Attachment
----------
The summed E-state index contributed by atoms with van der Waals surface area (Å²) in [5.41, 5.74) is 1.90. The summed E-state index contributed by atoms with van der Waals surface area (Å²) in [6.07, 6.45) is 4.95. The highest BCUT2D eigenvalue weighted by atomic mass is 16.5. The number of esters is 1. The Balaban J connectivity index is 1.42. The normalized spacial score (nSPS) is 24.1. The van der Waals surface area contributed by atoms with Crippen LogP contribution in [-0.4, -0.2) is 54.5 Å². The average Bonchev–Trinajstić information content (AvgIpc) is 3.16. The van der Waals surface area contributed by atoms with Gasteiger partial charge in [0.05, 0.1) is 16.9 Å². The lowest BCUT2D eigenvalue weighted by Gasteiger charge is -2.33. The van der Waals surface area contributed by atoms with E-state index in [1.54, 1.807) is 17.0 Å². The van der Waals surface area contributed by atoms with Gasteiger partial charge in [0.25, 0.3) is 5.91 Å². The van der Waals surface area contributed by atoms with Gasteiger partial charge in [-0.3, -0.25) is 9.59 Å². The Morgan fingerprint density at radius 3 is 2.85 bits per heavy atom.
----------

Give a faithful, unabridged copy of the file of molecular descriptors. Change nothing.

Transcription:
The summed E-state index contributed by atoms with van der Waals surface area (Å²) in [5.41, 5.74) is 1.90. The summed E-state index contributed by atoms with van der Waals surface area (Å²) in [6.07, 6.45) is 4.95. The highest BCUT2D eigenvalue weighted by atomic mass is 16.5. The number of esters is 1. The Balaban J connectivity index is 1.42. The normalized spacial score (nSPS) is 24.1. The van der Waals surface area contributed by atoms with Crippen LogP contribution in [-0.4, -0.2) is 54.5 Å². The average Bonchev–Trinajstić information content (AvgIpc) is 3.16. The van der Waals surface area contributed by atoms with Gasteiger partial charge in [0.05, 0.1) is 16.9 Å². The lowest BCUT2D eigenvalue weighted by Gasteiger charge is -2.33. The van der Waals surface area contributed by atoms with E-state index in [1.54, 1.807) is 17.0 Å². The van der Waals surface area contributed by atoms with Gasteiger partial charge in [0.25, 0.3) is 5.91 Å². The van der Waals surface area contributed by atoms with Gasteiger partial charge in [-0.3, -0.25) is 9.59 Å². The Morgan fingerprint density at radius 3 is 2.85 bits per heavy atom.